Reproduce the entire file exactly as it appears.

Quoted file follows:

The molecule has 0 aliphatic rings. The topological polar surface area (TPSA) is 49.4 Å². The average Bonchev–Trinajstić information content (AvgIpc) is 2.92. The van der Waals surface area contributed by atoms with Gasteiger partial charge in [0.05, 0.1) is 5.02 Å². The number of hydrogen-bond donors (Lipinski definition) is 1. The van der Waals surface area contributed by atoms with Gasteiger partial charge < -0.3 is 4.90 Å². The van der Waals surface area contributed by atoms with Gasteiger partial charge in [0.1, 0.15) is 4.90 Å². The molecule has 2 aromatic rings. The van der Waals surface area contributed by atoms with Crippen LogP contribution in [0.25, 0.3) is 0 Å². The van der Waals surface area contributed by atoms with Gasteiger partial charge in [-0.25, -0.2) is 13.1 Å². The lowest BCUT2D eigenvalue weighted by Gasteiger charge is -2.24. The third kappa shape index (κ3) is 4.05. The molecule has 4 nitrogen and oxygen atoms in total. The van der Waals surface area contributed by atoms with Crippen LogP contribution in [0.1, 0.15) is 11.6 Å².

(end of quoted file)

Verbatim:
The molecule has 0 aliphatic rings. The topological polar surface area (TPSA) is 49.4 Å². The average Bonchev–Trinajstić information content (AvgIpc) is 2.92. The van der Waals surface area contributed by atoms with Gasteiger partial charge in [0.05, 0.1) is 5.02 Å². The number of hydrogen-bond donors (Lipinski definition) is 1. The van der Waals surface area contributed by atoms with Gasteiger partial charge < -0.3 is 4.90 Å². The van der Waals surface area contributed by atoms with Gasteiger partial charge in [0.1, 0.15) is 4.90 Å². The molecule has 2 aromatic rings. The van der Waals surface area contributed by atoms with Crippen LogP contribution in [0.25, 0.3) is 0 Å². The van der Waals surface area contributed by atoms with Gasteiger partial charge in [-0.25, -0.2) is 13.1 Å². The lowest BCUT2D eigenvalue weighted by Gasteiger charge is -2.24. The third kappa shape index (κ3) is 4.05. The molecule has 4 nitrogen and oxygen atoms in total. The van der Waals surface area contributed by atoms with Crippen LogP contribution in [0.1, 0.15) is 11.6 Å².